The capital of Liberia enjoyed a rare day of peace on Tuesday, as government and rebel forces in Monrovia agreed to an informal cease-fire to allow an advance team of West African peacekeepers to assess the city's security situation. The peacekeepers are yet to be deployed in Monrovia.
Just a day ago, government and rebel forces were still locked in a bitter struggle for two strategic bridges that link downtown Monrovia to the rebel-held port on Bush Road Island.
But in an extraordinary gesture Tuesday, the two sides traded handshakes instead of bullets and agreed to observe a cease-fire.
Minutes later, government soldiers allowed journalists to cross the bridges to Bush Road Island. On the other side, a commander with the rebel Liberians United for Reconciliation and Democracy, Colonel Alou Sheriff, told VOA that the rebels have no intention of withdrawing from the area before the arrival of peacekeeping troops.
"We don't want to leave this territory for the government to come in, to occupy the area," he stressed. "We are here to receive the peacekeeping troops and turn the area over to them."
The cease-fire is shaky at best, but Monday's arrival of the first contingent of about 300 Nigerian peacekeepers has given Liberians renewed hope that a solution can be found to end the country's latest conflict.
Rebels opposed to Liberian President Charles Taylor have been fighting a three year-long war to capture Monrovia and topple Mr. Taylor, who was democratically elected in 1997.
In the capital Tuesday, Liberians took advantage of the lull in the fighting to find food and clean drinking water.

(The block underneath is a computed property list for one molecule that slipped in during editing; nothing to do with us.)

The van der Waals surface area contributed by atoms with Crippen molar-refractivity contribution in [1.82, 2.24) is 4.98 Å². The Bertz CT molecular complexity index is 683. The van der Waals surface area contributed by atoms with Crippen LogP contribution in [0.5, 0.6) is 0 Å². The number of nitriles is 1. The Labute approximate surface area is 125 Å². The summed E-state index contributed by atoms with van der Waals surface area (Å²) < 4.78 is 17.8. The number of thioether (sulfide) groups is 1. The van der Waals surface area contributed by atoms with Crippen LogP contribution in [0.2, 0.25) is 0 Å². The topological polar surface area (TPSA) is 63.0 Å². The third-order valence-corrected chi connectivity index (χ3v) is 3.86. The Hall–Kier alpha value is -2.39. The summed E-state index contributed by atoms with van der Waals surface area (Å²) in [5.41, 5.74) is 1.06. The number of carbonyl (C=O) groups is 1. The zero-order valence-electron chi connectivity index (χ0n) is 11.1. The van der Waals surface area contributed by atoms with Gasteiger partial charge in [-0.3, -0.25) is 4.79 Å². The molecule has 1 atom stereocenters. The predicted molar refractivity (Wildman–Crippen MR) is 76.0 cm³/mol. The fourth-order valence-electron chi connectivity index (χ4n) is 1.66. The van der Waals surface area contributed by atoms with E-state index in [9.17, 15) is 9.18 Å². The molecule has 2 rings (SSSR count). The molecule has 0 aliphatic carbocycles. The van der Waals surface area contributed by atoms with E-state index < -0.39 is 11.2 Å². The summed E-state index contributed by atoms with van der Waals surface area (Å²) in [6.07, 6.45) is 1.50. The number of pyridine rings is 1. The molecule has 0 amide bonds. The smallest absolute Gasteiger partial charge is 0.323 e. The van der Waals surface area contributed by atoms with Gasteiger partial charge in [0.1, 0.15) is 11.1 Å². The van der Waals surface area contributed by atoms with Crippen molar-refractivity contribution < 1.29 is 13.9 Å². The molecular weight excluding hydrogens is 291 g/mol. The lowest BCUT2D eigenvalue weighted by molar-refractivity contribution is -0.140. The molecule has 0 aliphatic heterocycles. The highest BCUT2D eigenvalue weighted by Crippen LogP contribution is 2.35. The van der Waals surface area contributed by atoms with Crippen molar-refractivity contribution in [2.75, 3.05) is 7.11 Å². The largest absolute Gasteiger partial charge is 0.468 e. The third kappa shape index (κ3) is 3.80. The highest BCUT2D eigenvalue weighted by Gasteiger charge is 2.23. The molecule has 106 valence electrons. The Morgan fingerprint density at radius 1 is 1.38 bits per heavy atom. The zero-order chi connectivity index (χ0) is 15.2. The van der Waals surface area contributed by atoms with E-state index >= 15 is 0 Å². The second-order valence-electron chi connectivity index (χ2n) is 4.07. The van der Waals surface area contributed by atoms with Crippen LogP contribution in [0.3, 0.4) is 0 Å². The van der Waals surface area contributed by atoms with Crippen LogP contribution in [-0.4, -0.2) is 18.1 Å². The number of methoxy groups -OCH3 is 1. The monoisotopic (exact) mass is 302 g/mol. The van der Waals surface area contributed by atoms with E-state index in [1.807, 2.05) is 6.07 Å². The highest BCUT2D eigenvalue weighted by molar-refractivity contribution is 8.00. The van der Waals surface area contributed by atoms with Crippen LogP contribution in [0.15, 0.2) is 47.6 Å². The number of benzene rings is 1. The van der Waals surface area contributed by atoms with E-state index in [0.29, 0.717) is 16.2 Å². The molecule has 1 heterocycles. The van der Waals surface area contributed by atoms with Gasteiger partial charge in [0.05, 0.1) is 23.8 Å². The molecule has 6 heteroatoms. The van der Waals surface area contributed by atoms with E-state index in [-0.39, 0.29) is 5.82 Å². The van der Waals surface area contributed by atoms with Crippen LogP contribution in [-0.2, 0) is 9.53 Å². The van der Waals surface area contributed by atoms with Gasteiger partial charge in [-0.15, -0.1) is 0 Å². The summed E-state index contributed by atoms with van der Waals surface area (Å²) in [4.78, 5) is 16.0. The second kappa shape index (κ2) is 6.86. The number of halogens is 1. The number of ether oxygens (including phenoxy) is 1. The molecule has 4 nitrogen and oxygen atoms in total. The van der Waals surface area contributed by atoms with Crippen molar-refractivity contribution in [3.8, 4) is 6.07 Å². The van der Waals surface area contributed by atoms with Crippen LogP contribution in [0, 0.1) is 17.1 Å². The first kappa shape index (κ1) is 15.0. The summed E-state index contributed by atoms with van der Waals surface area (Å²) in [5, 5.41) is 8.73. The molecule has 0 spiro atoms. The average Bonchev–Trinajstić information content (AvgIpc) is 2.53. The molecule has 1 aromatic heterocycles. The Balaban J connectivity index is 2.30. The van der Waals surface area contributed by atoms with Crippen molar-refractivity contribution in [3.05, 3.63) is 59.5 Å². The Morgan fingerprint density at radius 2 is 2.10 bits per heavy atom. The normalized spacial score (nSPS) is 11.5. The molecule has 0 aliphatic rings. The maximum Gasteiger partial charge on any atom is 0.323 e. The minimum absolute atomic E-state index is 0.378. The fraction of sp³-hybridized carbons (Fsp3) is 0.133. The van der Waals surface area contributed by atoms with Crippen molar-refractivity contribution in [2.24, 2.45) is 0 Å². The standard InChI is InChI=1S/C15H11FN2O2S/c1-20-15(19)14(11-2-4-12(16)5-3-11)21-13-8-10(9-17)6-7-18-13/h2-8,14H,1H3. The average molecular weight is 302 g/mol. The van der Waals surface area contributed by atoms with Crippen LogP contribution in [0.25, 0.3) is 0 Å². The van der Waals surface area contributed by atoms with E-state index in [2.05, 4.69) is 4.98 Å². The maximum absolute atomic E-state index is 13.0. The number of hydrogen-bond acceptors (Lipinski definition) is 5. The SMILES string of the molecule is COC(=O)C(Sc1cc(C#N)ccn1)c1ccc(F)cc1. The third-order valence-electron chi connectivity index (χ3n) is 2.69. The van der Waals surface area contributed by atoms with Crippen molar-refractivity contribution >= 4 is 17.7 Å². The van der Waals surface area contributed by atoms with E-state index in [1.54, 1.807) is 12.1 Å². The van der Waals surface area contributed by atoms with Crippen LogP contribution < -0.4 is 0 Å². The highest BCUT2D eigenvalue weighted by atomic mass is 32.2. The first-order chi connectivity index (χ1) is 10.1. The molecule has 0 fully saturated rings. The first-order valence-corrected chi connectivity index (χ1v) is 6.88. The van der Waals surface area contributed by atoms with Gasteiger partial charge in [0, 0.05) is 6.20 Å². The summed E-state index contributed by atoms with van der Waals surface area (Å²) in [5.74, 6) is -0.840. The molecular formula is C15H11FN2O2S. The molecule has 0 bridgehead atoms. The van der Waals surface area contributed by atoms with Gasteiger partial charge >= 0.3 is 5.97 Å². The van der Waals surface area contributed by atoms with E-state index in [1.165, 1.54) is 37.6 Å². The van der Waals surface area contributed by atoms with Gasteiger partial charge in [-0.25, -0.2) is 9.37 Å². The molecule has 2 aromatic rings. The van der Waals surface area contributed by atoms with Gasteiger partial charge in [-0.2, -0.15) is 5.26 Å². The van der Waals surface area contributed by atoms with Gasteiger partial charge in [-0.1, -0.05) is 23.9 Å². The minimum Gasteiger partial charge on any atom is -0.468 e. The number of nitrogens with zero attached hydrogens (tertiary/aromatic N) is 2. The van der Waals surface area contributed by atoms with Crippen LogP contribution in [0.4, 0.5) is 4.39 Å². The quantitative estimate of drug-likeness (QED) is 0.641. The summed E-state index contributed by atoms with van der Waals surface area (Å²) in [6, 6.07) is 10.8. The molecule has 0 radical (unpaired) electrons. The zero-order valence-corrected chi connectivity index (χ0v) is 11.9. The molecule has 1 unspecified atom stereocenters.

Tens of thousands of residents poured out into the streets and walked without fear. Hundreds of civilians have died in recent weeks after being hit by stray bullets or mortars.
One resident named Emmanuel says many people believe the presence of the peacekeepers will make the latest cease-fire hold.
"I think things are becoming a little bit normal because people are getting the feeling that country will be fine and they are seeing the troops," he said.
So far, most people in Monrovia have only seen the peacekeepers on television. Troops, expected to number as many as 3,000 in the coming weeks, are still arriving in Liberia and none have yet been deployed in the capital.
President Taylor, who had earlier agreed to step down from office next Monday and leave Liberia, appears to be having second thoughts. He reportedly told Nigerian officials he would not accept Nigeria's offer of asylum unless he was given immunity from prosecution for war crimes. The departure of Mr. Taylor from Liberia is a key rebel demand.